Friday, October 26, 2007
Reading and Writing: Only One Is Important
I’m a slow reader. Always have been. Even when I pored over John Grisham and Mario Puzo in the third grade—which would be remarkably precocious if I’d been reading them for any reason other than prepubescent thrill-seeking—I’d settle on a chapter for 45 minutes and then go to bed. Completing any book prompted a monumental celebration, followed by the dread and foreboding that accompanied my pacing up and down the fiction aisles at the Teaneck Public Library while I hunted for the next read.
I’m much better at continuing books than starting or ending them—starting means arousing enough determination to begin Chapter One, while ending means parting with a project that took weeks of concentration and commitment. Finishing a book is like sleeping with a girl, insofar as both are memorable victories fraught with pleasure, tribulation, patience, and surprise. And you can’t catch syphilis from a book, which is both the beauty and the boredom in reading.
Books, however, are inconsequential—you could live your whole life without reading one and be perfectly alright. The advertisement may claim that “reading is fun-damental,” but it’s not. Reading is something we all entreat ourselves to do, in hope of some short-term recreation and a heavier dose of long-term cognitive benefit. It’s a type of working out that doesn’t usually pay immediate dividends, whose value lies primarily in a future point that may or may not arrive. It’s beyond comprehension that there are so many Barnes & Noble bookstores sprinkled throughout New York, the one place of all the impatient metropolises wherein people never have the time to read. In fact, reading for pleasure has been replaced in New York City by a) reading for necessity on the subway—newspapers and work-related items; b) porn; and c) big-bicepped romance novels purchased on the top floor of a seedy bookstore; namely, porn. Manhattan literacy consists in the neurotic and erotic, while the novel and short story have long been forsaken.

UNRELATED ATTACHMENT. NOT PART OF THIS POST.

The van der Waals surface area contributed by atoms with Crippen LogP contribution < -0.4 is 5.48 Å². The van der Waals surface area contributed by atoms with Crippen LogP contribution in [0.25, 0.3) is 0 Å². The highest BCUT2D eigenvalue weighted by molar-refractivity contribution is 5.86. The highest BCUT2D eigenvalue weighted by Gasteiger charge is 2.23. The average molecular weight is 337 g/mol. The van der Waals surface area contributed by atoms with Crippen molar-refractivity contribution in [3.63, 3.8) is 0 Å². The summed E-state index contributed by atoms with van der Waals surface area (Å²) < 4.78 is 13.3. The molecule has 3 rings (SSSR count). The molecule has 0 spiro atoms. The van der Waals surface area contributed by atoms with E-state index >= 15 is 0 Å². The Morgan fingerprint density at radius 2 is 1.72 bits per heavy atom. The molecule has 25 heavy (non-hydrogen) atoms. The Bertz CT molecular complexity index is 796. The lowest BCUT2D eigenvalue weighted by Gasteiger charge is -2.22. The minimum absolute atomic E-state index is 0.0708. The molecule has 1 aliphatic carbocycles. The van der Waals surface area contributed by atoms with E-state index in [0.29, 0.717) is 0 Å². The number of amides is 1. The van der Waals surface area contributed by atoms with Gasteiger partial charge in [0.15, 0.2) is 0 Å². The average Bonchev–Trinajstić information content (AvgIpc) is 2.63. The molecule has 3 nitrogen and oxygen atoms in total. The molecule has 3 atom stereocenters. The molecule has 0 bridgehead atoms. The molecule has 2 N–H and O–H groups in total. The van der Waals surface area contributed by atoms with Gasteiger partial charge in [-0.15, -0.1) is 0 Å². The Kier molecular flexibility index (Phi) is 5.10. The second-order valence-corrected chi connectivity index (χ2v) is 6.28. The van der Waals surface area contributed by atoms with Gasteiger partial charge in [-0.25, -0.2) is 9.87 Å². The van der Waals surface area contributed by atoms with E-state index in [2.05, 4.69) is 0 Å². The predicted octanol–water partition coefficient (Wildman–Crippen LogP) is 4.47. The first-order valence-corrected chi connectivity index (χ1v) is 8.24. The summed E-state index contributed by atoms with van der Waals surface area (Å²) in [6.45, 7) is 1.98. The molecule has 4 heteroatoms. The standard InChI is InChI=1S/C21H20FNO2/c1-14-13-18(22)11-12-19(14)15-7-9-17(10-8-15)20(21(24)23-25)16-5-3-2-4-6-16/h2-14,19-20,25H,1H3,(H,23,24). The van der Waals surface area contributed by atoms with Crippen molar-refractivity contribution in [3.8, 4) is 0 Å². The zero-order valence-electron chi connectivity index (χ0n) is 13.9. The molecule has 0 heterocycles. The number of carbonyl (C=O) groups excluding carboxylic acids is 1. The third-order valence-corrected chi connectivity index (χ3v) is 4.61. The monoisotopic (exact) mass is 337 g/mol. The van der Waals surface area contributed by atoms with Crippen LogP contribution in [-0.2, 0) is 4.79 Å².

I conveniently espouse that I prefer writing to reading. My reasoning is sound: it takes me virtually as long to read as it does to write, while writing is infinitely more proactive and exponentially more interesting. It also places me in total control, which, unlike finishing a book, is nothing like sleeping with a girl. I could either spend hours searching for the right book or minutes writing something of my own. Writing is easy—unlike playing music, construction, or most other things, it doesn’t require special skills. If you can talk, you can write. If you can think, you can write. If you can hold a conversation, you can write. If you ever speak to yourself, you probably should write. If music were writing, you’d only have to hum to compose a song. History’s “great writers” are just diligent thinkers, while those who claim that they can’t write are merely refusing to encode their sentient processes. Illiteracy or a language barrier is one thing, but, barring those, anyone could write something of import. Poke around Amazon or Blogger or the Onion, and it’s clear that writing only demands an expandable idea and a little free time. It’s just like masturbation, except without an orgasm. So it’s not like masturbation at all—but it is like sleeping with a girl.
Stay Slow, Reading
DJ Dawes Green